Monday Poems
9:01 am
Mon May 5, 2014

"Montana Night"

Montana Night. The velvet of the sky
Is powdered thick with silver dust. Below,
A realm of half-lights, where black shadows flow
To Stygian lakes, that spread and multiply.
Far to the east the Moccasins rise high
In jagged silhouette. Now, faint and low,
A night bird sounds his call. Soft Breezes blow,
Cool with the dampness of a stream hard by.
Dim, ghostly shapes of cattle grazing near
Drift steadily across the ray of light
From a lone cabin; and I think I hear
The barking of a dog. All things unite
To lull the senses of the eye and ear
In one sweet sense of rest; Montana night.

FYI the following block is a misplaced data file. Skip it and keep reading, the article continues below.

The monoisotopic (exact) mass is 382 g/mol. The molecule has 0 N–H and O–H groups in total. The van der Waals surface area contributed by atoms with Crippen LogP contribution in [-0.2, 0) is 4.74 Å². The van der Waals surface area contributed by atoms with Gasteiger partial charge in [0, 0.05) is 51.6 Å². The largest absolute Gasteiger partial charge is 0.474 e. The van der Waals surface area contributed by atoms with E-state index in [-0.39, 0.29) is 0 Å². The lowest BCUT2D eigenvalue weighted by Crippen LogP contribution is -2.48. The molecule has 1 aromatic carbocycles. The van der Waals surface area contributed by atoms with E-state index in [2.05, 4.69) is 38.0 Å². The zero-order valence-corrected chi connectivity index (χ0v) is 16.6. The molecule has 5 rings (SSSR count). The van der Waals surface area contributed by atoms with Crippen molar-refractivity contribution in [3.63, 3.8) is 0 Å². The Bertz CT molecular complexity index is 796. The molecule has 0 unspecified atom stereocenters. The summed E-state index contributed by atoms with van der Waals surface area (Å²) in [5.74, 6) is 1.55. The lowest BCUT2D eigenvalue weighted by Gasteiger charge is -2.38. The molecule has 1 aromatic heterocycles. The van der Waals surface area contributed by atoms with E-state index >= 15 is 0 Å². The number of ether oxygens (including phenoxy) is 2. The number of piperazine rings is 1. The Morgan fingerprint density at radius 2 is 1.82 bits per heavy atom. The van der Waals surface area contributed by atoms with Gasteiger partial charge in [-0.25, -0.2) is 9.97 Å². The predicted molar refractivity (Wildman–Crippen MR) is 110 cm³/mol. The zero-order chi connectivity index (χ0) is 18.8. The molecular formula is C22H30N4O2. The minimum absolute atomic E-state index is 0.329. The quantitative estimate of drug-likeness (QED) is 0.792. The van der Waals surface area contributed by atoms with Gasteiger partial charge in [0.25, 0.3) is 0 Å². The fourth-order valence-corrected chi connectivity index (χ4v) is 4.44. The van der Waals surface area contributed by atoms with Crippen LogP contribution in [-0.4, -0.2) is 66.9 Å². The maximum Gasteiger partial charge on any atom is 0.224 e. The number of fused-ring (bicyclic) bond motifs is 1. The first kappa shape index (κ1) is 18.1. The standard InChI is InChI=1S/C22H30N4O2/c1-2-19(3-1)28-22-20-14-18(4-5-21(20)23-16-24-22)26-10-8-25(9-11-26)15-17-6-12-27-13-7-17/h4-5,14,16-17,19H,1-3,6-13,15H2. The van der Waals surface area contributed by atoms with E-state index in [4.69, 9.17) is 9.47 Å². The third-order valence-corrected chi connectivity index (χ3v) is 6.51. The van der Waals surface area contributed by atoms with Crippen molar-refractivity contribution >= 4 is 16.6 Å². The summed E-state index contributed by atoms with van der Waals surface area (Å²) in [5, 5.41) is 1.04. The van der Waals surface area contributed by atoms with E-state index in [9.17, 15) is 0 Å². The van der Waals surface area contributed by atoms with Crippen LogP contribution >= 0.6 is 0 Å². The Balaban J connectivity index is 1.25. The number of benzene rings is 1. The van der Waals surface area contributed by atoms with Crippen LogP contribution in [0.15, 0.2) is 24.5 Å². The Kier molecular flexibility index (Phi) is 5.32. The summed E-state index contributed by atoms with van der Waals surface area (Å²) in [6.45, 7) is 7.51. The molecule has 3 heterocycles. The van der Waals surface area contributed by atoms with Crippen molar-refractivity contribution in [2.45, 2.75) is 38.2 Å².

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Elliott Curtis Lincoln, poems
Elliott Curtis Lincoln, poems

Elliott Lincoln moved to Montana in 1908 and homesteaded near Lewistown.  While in Montana, he published poetry that received fairly wide national attention. "Montana Night" was included in a 1920 volume called Rhymes of a Homesteader. He moved to California to teach after the homestead boom ended.

>  Thanks to Mark Hufstetler for recommending this poem.  <